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at 365-66. Section 2 of DOMA merely reflects, it does not create, this state authority.3 Plaintiffs Barton and Phillips thus misfire in setting their sights on that federal statute. 4 Respectfully Submitted, s/ Byron J. Babione David Austin Robert Nimocks Byron J. Babione James A. Campbell ALLIANCE DEFENDING FREEDOM 15100 N. 90th Street Scottsdale, AZ 85260 Tel: (480) 444-0020 Fax: (480) 444-0028 Email: bbabione@telladf.org John David Luton Assistant District Attorney DISTRICT ATTORNEY’S OFFICE (TULSA) 500 South Denver Ave. Suite 900 Tulsa, OK 74103-3832 Tel: (918) 596-4814 Fax: (918) 596-4804 Email: jluton@tulsacounty.org

                                                            

See, e.g., William Baude, Beyond DOMA: Choice of State Law in Federal Statutes, 64 Stan. L. Rev. 1371, 1391-92 (2012) (stating that Section 2 of DOMA “is expressly intended to ratify” the “‘public policy’ exception” to recognizing foreign marriages that state “legislatures find . . . objectionable,” and suggesting that no such ratification was necessary); Denise C. Morgan, Introduction: A Tale of (at Least) Two Federalisms, 50 N.Y.L. Sch. L. Rev. 615, 633 (2006) (Section 2 of “DOMA . . . does little to change existing law. Historically, states have been free to decline to recognize out-of-state marriages that are inconsistent with their own policies.”). 4 To the extent that Plaintiffs Barton and Phillips suggest that the federal Full Faith and Credit Clause requires Oklahoma to recognize their California marriage, they are mistaken. Supreme Court precedent “clearly establishes that the Full Faith and Credit Clause does not require a State to apply another State’s law in violation of its own legitimate public policy.” Nevada v. Hall, 440 U.S. 410, 422 (1979); see also Baker by Thomas v. Gen. Motors Corp., 522 U.S. 222, 232 (1998) (“The Full Faith and Credit Clause does not compel a state to substitute the statutes of other states for its own statutes dealing with a subject matter concerning which it is competent to legislate”) (quotation marks omitted). 10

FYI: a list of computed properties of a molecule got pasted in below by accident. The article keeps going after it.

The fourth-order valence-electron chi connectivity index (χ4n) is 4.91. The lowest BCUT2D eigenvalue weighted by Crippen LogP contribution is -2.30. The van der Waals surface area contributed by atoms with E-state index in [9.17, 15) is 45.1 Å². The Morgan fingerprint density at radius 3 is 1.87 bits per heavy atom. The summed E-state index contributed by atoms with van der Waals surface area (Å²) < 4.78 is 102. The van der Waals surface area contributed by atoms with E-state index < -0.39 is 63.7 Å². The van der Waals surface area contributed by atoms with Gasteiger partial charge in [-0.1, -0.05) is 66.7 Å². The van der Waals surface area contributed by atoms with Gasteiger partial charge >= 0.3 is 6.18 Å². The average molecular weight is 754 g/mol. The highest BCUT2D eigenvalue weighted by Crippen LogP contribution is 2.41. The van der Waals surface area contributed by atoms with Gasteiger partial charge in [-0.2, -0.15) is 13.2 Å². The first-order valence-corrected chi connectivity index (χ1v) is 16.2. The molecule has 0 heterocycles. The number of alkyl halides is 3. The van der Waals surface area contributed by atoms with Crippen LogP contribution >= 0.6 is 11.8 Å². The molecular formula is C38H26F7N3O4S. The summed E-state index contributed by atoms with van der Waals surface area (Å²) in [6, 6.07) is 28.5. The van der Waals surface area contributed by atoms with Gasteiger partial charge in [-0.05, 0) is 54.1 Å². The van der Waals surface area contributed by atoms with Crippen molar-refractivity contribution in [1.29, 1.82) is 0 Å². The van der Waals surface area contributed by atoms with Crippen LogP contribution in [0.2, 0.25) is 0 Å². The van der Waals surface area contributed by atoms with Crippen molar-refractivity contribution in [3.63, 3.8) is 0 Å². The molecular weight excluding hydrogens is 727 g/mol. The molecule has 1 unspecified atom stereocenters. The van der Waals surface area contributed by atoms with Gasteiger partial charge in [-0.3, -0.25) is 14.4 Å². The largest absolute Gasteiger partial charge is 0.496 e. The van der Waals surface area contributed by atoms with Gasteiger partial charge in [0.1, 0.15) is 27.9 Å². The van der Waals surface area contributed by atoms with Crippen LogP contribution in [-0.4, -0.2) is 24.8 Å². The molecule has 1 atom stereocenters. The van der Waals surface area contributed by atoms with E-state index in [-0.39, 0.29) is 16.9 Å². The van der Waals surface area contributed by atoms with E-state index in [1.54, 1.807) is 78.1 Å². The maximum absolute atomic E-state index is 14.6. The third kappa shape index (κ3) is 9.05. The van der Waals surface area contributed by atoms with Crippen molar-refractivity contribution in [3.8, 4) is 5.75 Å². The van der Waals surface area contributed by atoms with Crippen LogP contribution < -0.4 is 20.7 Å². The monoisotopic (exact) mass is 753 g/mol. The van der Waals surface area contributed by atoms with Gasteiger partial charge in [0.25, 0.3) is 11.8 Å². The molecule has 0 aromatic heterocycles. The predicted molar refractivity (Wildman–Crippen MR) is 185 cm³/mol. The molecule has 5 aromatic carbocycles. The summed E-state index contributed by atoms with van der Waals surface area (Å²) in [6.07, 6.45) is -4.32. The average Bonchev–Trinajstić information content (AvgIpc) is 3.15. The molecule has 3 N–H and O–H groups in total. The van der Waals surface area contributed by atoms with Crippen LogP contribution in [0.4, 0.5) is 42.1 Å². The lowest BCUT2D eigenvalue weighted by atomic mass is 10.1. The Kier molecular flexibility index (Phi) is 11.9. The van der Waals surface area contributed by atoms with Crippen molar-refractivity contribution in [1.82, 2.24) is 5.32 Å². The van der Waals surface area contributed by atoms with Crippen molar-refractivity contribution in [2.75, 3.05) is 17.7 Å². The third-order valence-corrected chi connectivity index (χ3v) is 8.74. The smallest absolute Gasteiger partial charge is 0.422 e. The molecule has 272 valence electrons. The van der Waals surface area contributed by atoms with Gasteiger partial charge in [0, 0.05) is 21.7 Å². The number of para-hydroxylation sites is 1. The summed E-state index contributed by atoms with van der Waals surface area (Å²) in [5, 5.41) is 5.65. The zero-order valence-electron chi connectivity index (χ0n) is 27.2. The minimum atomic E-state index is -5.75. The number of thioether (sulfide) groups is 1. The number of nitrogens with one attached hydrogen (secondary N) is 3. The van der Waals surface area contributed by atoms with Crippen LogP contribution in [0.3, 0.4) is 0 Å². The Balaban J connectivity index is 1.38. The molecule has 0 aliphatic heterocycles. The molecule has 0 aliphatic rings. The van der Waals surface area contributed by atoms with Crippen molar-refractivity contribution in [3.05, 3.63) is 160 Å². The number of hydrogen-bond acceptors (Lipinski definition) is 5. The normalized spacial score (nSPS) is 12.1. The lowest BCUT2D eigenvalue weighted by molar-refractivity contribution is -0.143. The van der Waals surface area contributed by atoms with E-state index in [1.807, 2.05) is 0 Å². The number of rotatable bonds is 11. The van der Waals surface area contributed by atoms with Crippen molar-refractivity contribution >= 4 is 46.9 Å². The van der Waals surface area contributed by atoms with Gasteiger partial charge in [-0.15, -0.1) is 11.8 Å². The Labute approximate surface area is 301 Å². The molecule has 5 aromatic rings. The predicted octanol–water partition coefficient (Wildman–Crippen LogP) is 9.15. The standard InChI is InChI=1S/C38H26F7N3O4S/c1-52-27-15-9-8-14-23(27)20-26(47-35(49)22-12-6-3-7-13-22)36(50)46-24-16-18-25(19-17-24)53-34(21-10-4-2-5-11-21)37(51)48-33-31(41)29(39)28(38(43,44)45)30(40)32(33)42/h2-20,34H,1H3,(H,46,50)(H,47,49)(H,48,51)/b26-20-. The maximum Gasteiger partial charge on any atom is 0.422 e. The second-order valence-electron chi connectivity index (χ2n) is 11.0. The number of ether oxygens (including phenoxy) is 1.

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CERTIFICATE OF SERVICE I hereby certify that on August 23, 2013, I electronically transmitted Defendant Sally Howe Smith’s Supplemental Brief Addressing Effect of United States v. Windsor upon Pending Motions and Cross-Motions for Summary Judgment to the Clerk of the Court using the ECF system for filing. I further certify that all parties in this case are registered CM/ECF users and will be served by the CM/ECF system.

s/ Byron J. Babione Byron J. Babione